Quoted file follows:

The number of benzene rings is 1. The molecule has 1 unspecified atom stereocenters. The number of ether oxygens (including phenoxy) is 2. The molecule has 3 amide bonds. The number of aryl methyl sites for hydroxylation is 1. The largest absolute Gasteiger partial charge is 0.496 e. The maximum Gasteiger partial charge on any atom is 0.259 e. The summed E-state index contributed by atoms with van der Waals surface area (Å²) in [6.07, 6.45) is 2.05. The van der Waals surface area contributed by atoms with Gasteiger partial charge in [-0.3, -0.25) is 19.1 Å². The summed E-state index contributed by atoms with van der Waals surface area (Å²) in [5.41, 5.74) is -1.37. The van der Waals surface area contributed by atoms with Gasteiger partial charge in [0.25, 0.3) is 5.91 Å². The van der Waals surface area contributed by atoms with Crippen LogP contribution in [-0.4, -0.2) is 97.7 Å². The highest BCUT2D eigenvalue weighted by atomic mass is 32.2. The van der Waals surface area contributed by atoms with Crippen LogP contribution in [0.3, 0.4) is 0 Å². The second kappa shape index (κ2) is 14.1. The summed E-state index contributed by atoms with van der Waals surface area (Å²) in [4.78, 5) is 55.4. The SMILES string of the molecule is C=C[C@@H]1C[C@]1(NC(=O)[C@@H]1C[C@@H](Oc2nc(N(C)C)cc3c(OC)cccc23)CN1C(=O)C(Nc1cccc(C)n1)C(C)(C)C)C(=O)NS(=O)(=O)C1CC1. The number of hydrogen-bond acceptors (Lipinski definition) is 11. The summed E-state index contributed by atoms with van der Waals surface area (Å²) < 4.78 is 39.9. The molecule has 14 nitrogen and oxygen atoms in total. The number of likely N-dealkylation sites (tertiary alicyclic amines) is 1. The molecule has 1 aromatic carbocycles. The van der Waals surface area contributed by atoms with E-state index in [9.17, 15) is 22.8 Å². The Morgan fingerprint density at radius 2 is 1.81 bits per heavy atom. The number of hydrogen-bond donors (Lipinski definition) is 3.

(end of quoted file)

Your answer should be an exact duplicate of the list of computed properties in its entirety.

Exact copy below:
The number of benzene rings is 1. The molecule has 1 unspecified atom stereocenters. The number of ether oxygens (including phenoxy) is 2. The molecule has 3 amide bonds. The number of aryl methyl sites for hydroxylation is 1. The largest absolute Gasteiger partial charge is 0.496 e. The maximum Gasteiger partial charge on any atom is 0.259 e. The summed E-state index contributed by atoms with van der Waals surface area (Å²) in [6.07, 6.45) is 2.05. The van der Waals surface area contributed by atoms with Gasteiger partial charge in [-0.3, -0.25) is 19.1 Å². The summed E-state index contributed by atoms with van der Waals surface area (Å²) in [5.41, 5.74) is -1.37. The van der Waals surface area contributed by atoms with Gasteiger partial charge in [0.25, 0.3) is 5.91 Å². The van der Waals surface area contributed by atoms with Crippen LogP contribution in [-0.4, -0.2) is 97.7 Å². The highest BCUT2D eigenvalue weighted by atomic mass is 32.2. The van der Waals surface area contributed by atoms with Crippen LogP contribution in [0.3, 0.4) is 0 Å². The second kappa shape index (κ2) is 14.1. The summed E-state index contributed by atoms with van der Waals surface area (Å²) in [4.78, 5) is 55.4. The SMILES string of the molecule is C=C[C@@H]1C[C@]1(NC(=O)[C@@H]1C[C@@H](Oc2nc(N(C)C)cc3c(OC)cccc23)CN1C(=O)C(Nc1cccc(C)n1)C(C)(C)C)C(=O)NS(=O)(=O)C1CC1. The number of hydrogen-bond acceptors (Lipinski definition) is 11. The summed E-state index contributed by atoms with van der Waals surface area (Å²) < 4.78 is 39.9. The molecule has 14 nitrogen and oxygen atoms in total. The number of likely N-dealkylation sites (tertiary alicyclic amines) is 1. The molecule has 1 aromatic carbocycles. The van der Waals surface area contributed by atoms with E-state index in [9.17, 15) is 22.8 Å². The Morgan fingerprint density at radius 2 is 1.81 bits per heavy atom. The number of hydrogen-bond donors (Lipinski definition) is 3.